5)The Parting of the Ways
Christopher Eccleston ended his all-too-brief stint on Doctor Who with this episode that marked the heartbreaking finale of the first season of revamped show. Some fans may still moan about how the Rose ex machina at the end of this episode dispatched the Daleks (and gave Captain Jack immortality), but this was an installment packed with real menace and emotion — not to mention a threatening opponent for the Doctor in the form of the Dalek Emperor. Whether paying off the season’s Bad Wolf running theme or making viewers weep from the Doctor’s final transmission to Rose, “The Parting of the Ways” is the series at its most action-packed and affecting.
4) Remembrance of the Daleks
The most infamous moment of “Remembrance of the Daleks” occurs when an Imperial Dalek is able to successfully climb steps. It’s a cool scene that dispenses the most common criticism about the awkward aliens, but that’s not the primary reason this episode is featured here. The true strength of this installment lies in the delightful interplay between the Seventh Doctor (Sylvester McCoy) and his companion Ace (the always great Sophie Aldred). The enjoyable plot — involving the Doctor attempting to keep a Time Lord relic out of the clutches of the Daleks — moves along nicely thanks to memorable scenes, including Ace’s baseball bat attack against one of the intergalactic pepperpots. And you thought Thor had a hell of a swing.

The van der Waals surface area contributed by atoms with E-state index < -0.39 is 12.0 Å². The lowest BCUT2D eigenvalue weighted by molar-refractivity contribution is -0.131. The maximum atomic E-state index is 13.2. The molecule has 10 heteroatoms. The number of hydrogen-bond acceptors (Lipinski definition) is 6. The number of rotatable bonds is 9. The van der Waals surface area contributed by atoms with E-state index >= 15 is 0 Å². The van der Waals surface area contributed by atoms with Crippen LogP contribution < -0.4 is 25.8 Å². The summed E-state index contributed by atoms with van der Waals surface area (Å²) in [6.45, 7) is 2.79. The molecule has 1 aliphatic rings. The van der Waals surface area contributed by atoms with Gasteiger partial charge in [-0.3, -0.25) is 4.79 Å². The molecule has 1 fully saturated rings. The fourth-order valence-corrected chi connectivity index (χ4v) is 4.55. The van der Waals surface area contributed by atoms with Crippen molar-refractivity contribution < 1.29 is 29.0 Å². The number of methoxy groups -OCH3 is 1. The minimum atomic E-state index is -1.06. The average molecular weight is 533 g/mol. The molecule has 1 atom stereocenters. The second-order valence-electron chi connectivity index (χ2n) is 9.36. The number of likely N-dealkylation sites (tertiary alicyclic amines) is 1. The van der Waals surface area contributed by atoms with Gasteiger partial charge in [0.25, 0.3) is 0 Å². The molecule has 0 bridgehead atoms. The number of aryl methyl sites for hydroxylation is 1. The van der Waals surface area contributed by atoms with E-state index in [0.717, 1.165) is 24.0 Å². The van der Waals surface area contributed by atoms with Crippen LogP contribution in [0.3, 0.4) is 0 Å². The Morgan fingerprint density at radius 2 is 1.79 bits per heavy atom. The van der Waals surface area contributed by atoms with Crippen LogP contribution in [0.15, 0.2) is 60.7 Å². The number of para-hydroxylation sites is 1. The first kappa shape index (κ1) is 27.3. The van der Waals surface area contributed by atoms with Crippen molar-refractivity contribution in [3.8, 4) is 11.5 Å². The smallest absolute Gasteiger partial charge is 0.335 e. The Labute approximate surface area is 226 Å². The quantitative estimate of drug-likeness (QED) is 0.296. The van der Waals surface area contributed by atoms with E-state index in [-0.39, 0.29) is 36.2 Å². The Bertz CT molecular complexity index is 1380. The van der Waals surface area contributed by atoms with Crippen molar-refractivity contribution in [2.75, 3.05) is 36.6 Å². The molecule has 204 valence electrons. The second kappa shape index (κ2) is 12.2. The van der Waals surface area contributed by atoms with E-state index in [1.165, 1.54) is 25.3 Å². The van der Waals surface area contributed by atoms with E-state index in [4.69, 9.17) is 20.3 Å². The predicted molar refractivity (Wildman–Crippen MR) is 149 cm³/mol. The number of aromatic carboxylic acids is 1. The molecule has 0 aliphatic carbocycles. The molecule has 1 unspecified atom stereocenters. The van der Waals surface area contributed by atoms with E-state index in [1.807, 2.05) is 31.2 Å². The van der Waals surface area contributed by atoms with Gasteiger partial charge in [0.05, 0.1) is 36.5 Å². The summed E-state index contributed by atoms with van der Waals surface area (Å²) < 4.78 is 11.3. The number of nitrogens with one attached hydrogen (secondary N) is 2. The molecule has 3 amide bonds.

3) The Dalek Invasion of Earth
Forty-eight years after its initial airing and the sight of Daleks crossing London’s Westminster Bridge in “The Dalek Invasion of Earth” is truly stunning. You know how when Brits mention how Doctor Who scared them so much as children that they hid behind their sofas? Much of that can be attributed to this episode. By placing the Daleks in an environment that UK viewers were familiar with, it made the terror seem just around the corner. The fact that the rest of this episode is engrossing is notable. Really though it is the aforementioned scene that helped the Daleks become the icons they are today.
When Doctor Who returned to TV in 2005, there was much curiosity about how Russell T. Davies would handle the Daleks. That answer was revealed midway through the season with this jaw-dropping installment that sees the Doctor — still haunted by his experiences in the Time War — confronting his old enemy. In the episode’s best scene, the frenzied Doctor verbally unleashes upon a solitary Dalek. In response, the alien tells the Doctor that he would make a good Dalek. Suddenly, the Doctor is forced to examine exactly how much of himself he has lost in the Time War. Such character introspection on the series hadn’t been handled so well since the classic Tom Baker episode “Genesis of the Daleks.” Speaking of which…
1) Genesis of the Daleks